Little Known Pontiac Facts - #4 - Chief Pontiac


Little Known Facts about Pontiacs – Number 4

“Chief Pontiac”

By Bill McIntosh

My last article in this series was about the infamous Pontiac “silver streaks,” one the two most iconic images associated with the Pontiac automobile (Summer 2015). As promised in that article, I will now attempt to tackle the subject of Chief Pontiac. As Pontiac enthusiasts know, Chief Pontiac was the iconic symbol of the brand since its inception in 1926. Chief Pontiac continued to be prominently used on the car (radiator ornamentation and hood decorations), on a variety of signs and in all sorts of advertising and marketing until the arrival of the new general manager Semon E. (Bunkie) Knudsen in

1957. Two examples of the use of Chief Pontiac are shown below:

Chief Pontiac Hood Ornament

Chief Pontiac Service Sign (to be added to my collection in 2016)

Shortly after Knudsen’s arrival, both the silver streaks and Chief Pontiac were largely relegated to history as Bunkie set about remaking the brand and image of Pontiac. But who among us knows who

Chief Pontiac was? Why was he so famous? What were his most notable exploits? And, how did he die and where was he buried? Read on for the answers.

Pontiac was an Ottawa tribal war chief. He was born between 1712 and 1725 in an Ottawa village on either the Detroit or Maumee rivers. There is some mystery about his parents’ origins, but his mother was identified as an Ottawa while his father was either an Ojibwa or Miami. Nevertheless, Pontiac was always identified as an Ottawa by those who knew him, and He had also lived in close proximity to Fort

Detroit, sight of his attempted siege. By 1747, Pontiac had become an Ottawa war leader and he allied with New France against a resistance movement.

No images of Pontiac are known to exist – above is an interpretative painting by John Mix Stanley.

It is important to understand that the French who explored and made settlements in the Great Lakes

Region down to the Ohio Valley and up into Canada had made peace with local tribes. As opposed to the Spanish before them and the British that followed, the French embraced the local Indian populations.

When the British defeated the French following the French and Indian War, the architect of British

Indian policy, General Jeffrey Amherst, cut back on provisions customarily given to the Indians by the

French. Further and importantly, he restricted the distribution of gunpowder and ammunition, supplies the Indians needed for hunting which the French had generously given.

With the British colonists starting to enter areas formerly colonized by the French, native leaders began to call for the Indians to join with the French to drive the British out of the region. As part of that movement, Pontiac planned a surprise attack on Fort Detroit. In the spring of 1763, Pontiac and 300 fellow Indians attempted to take Fort Detroit. The commander of the Fort had been forewarned and successfully defended against the attack. Shortly thereafter, Pontiac and his followers laid siege to the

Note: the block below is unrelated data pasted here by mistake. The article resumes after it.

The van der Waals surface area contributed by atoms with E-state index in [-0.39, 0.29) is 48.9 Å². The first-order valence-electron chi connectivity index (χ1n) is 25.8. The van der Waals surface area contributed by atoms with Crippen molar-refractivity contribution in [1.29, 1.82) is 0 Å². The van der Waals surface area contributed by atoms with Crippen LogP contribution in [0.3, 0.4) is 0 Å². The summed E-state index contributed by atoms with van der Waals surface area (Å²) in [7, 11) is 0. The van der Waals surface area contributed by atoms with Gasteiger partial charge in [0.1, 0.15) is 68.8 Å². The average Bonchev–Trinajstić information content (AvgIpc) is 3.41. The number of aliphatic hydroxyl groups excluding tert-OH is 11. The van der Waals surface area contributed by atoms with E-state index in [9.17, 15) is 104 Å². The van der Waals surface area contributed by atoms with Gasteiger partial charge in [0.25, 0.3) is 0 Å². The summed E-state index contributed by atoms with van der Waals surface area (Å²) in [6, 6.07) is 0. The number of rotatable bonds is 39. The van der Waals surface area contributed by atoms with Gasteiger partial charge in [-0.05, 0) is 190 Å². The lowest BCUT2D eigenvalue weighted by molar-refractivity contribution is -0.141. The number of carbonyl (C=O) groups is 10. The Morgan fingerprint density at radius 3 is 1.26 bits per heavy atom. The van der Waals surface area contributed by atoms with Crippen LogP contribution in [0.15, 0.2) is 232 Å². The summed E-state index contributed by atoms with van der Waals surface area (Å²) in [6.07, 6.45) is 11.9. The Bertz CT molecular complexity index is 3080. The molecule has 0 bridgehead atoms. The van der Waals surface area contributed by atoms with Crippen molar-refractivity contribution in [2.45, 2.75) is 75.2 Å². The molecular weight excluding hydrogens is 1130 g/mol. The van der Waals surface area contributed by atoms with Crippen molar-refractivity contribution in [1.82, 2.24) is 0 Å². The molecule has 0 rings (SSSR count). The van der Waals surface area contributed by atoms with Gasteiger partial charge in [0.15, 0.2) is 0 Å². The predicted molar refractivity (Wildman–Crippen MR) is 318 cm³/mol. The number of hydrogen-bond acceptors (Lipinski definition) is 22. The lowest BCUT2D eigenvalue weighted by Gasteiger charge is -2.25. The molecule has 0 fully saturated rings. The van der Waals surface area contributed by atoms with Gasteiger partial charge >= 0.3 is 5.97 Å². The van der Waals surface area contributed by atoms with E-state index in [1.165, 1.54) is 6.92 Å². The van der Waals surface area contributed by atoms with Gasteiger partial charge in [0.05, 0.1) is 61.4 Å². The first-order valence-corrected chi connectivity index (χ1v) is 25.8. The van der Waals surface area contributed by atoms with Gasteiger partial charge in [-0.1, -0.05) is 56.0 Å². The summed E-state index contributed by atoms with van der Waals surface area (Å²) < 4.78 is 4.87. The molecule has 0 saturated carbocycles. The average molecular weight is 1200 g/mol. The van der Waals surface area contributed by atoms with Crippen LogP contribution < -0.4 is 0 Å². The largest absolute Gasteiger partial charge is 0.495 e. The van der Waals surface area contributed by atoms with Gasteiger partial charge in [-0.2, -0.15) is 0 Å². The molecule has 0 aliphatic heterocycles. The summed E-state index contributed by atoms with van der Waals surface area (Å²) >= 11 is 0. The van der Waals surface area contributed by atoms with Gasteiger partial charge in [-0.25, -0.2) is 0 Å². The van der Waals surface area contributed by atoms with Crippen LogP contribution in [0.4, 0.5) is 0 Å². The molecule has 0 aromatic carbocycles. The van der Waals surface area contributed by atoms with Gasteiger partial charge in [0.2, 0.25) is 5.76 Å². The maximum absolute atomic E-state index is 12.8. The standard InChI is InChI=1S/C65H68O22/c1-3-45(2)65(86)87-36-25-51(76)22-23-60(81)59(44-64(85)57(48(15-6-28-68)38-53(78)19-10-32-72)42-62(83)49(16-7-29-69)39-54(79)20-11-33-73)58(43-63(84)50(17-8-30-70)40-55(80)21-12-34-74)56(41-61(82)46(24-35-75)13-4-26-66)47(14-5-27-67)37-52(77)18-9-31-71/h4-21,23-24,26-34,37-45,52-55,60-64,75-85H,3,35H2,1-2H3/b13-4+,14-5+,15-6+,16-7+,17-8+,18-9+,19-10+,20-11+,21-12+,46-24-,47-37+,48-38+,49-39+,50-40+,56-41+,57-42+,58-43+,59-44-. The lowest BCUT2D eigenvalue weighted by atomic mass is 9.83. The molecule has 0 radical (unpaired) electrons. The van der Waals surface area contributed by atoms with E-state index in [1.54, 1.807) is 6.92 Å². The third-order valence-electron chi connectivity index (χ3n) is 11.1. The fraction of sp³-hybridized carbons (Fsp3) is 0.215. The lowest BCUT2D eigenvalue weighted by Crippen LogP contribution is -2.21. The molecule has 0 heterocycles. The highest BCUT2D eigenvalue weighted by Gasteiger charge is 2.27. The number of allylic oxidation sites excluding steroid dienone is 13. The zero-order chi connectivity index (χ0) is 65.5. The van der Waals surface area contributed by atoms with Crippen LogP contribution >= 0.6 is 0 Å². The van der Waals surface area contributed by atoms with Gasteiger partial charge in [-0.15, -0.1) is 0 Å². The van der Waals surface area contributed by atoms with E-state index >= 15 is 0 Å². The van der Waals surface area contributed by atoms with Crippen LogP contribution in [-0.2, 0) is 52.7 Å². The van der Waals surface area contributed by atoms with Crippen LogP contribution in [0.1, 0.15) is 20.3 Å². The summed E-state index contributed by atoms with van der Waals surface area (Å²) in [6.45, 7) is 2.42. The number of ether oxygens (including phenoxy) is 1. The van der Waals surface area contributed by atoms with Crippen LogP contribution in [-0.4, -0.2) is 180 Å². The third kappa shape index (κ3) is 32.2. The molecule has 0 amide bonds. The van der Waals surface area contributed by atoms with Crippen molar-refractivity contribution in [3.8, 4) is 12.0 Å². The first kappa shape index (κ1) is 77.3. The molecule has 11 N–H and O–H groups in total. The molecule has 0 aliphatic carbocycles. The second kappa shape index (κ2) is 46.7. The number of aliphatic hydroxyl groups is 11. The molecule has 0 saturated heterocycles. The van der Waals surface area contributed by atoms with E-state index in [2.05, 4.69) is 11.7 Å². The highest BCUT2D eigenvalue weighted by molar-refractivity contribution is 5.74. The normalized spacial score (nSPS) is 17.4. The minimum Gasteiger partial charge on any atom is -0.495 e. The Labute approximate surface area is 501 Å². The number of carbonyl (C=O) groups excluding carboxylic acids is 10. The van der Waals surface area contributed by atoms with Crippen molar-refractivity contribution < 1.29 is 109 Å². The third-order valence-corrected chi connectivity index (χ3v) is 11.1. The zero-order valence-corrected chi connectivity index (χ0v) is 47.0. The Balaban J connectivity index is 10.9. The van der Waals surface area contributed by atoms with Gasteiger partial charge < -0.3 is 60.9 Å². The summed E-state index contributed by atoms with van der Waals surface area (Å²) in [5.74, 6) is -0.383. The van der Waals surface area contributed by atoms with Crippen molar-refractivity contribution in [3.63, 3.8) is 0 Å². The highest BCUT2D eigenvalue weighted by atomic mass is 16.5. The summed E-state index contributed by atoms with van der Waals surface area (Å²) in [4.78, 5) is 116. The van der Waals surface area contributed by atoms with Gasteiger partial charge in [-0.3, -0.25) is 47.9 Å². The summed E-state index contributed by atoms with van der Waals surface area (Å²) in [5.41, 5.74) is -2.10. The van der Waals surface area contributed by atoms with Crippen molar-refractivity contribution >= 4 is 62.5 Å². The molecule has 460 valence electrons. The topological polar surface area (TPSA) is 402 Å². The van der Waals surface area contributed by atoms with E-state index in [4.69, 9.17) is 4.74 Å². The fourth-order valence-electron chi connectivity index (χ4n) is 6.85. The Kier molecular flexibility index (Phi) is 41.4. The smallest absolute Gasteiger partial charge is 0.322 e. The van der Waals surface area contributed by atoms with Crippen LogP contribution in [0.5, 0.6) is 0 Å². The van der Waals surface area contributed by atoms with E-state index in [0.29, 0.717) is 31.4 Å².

Fort and were eventually joined by more than 900 warriors from many tribes. News of Pontiac’s actions spread throughout the Ohio Valley, which resulted in widespread attacks by Indians against forts and settlements of the British. At one point, Indians controlled nine of eleven British forts in the Ohio


Because of Pontiac’s influence and his success in combating them, the British decided to negotiate with the Ottawa leader. Pontiac met with the British Superintendent of Indian Affairs in the summer of 1766 and that meeting concluded formal hostilities between native Indians and the British. Having learned their lesson, they increased their presence in the years following “Pontiac’s War” and effectively ended any further uprising of Native Americans.

Pontiac’s influence declined in direct proportion to the buildup of British colonization and fortification efforts. In 1768, he conceded that he was no longer recognized as the chief by his people. Tragically,

Pontiac was murdered in the spring of 1769 near the French town of Cahokia. The murderer was a

Peoria warrior whose name was not recorded for the history books. Pontiac’s burial place is unknown, but evidence and tradition suggest that his body was taken across the river and buried in St. Louis.

Not surprisingly, Pontiac was memorialized and named for Pontiac, Michigan and Pontiac, Illinois the general region where he had so much influence. As a great ally of the French, it is equally not surprising that his name graces a town in Quebec, Canada and the Pontiac Regional County Municipality in

Quebec. There are no towns or cities in English-speaking (British) Canada that are named after the great

Indian leader – also not so surprising.

Of course, Pontiac was chosen as the name for a new car developed and produced by General Motors’

Oakland division, introduced in 1926 and in continuous production until 2010 when it was discontinued.